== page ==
It was no surprise to read in an 1993 profile of the late Ruth Prawer Jhabvala that she was a fan of Martin Scorsese’s films. Her short stories, more even than her novels and the screenplays she did for Merchant Ivory productions, conceal violence, betrayal and a tangle of human passions and follies beneath their stylised, polished surfaces.
At the End of the Century collects 17 of her stories in an overview that is a pleasure to read, even if you’re familiar with the work. Written between 1963 and 2013, they cover Delhi, New York and other places, shifting from the lives of gurus and their seekers in Indian ashrams to eastern European refugee pianists and prosperous émigrés in New York; from Art Deco buildings on the Upper East Side to large Lutyens-era bungalows in government New Delhi.
Some tales are from previous short story collections, and several were first published in The New Yorker. This is the first major selection of Jhabvala’s short stories to appear after her death, aged 85, in Manhattan in 2013. She had grown up in Germany, survived Kristallnacht and lived in India with her husband Cyrus Jhabvala from the 1950s onwards before moving back to New York in 1975.
In a 1979 lecture, Jhabvala was as unsparing with herself as she was with any of her characters. She was a writer “blown about from country to country, culture to culture”, “a cuckoo forever insinuating myself into others’ nests”. That dislocation gave her a special status, and in her strongest stories — “The Widow”, “Ménage”, “Desecration”, “Pagans” — she doesn’t eavesdrop on the lives of strangers as much as she slips, chameleon-fashion, into their skins.
Jhabvala had a gift for tackling the messiness of human lives, the chance decision that has savage repercussions. In one story, “Great Expectations”, a woman only dimly aware of her own terror of being alone falls into a parasitical relationship with a family of beautiful drifters, who allow her to support them at great cost to herself. In “Desecration”, a commonplace affair brings first degradation and then destruction into the life of a married woman called Sofia, who cannot stop herself from pulling her house down around her ears.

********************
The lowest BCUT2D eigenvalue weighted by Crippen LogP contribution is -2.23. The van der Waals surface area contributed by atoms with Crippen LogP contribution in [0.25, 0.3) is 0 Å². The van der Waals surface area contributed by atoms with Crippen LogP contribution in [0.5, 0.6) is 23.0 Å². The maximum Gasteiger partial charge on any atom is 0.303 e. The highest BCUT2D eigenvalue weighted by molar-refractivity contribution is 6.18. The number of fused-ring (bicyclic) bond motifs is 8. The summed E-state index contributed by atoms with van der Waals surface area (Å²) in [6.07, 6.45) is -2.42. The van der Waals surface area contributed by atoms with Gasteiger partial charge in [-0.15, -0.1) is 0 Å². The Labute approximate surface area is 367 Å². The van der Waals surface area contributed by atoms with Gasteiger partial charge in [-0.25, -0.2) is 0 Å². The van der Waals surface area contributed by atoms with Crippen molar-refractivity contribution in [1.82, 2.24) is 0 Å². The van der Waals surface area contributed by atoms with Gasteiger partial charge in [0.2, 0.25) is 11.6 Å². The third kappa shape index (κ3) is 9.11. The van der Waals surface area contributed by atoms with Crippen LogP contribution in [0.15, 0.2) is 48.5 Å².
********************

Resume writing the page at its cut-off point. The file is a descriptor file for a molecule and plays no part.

Some stories are still sharp — “The Widow”, for instance, which captures the plight of the Hindu goddess Durga, surrounded by flocks of greedy relatives and assorted hopefuls, and thwarted in her attempts to find either son or lover in the person of a young man whose mother is her tenant. Others can feel like pressed flowers — no longer relevant, the original perfume lost, trailing a flavour of dust.
Many stories, especially those set in Delhi or small-town India, feel dated, peopled with stock characters — earnest women in search of swamijis or “an Indian experience”, seeking spiritual epiphany or the “sensuality in the East” or both; Englishwomen who stayed on too long in India, growing to resent the smells, the dust, the spicy, greasy food. Her charismatic gurus morph in the later New York and European stories into demanding men of artistic temperament who can’t keep house for themselves. Her women characters often blur into one another — they make disastrous financial and moral decisions, plunge headfirst into new countries, new experiences, new loves, flailing in the quicksand of their own decisions.
Jhabvala wrote many of her short stories in the years when she was writing screenplays for Merchant Ivory films — Shakespeare Wallah, Heat and Dust, Howard’s End, The Remains of the Day among them. Her ability to capture location, setting and dialogue, her attention to detail — but also, the ironic distance she preferred to maintain — were common to both her screenplays and her short stories.
And At the End of the Century certainly has its share of glittering pleasures. In a warm and generous introduction, writer Anita Desai writes: “Could our drab, dusty, everyday lives yield material that surely belonged only to the genius of a Chekhov, a Jane Austen, a Woolf or a Brontë?” Yet it was in “this ordinary, commonplace world” that Jhabvala found her best material.
Three of her collections were originally published with “India” echoing insistently in the titles — Out of India, An Experience of India, and A Lovesong for India: Tales from East and West. She wrote in “Myself in India”, an introduction to Out of India, about the stages of enthusiasm that Europeans in India, including herself, went through: “It goes like this — first stage, tremendous enthusiasm — everything Indian is marvellous; second stage, everything Indian not so marvellous; third stage, everything Indian abominable.” And she drew a vision of how she survived, writing: “I shut all my windows. I let down the blinds, turn on the air-conditioner.”
This was Jhabvala’s strength and weakness, and it shows in these selected stories. She survived by preserving her isolation, turning her back to what she found most astounding, most compelling, in order to write.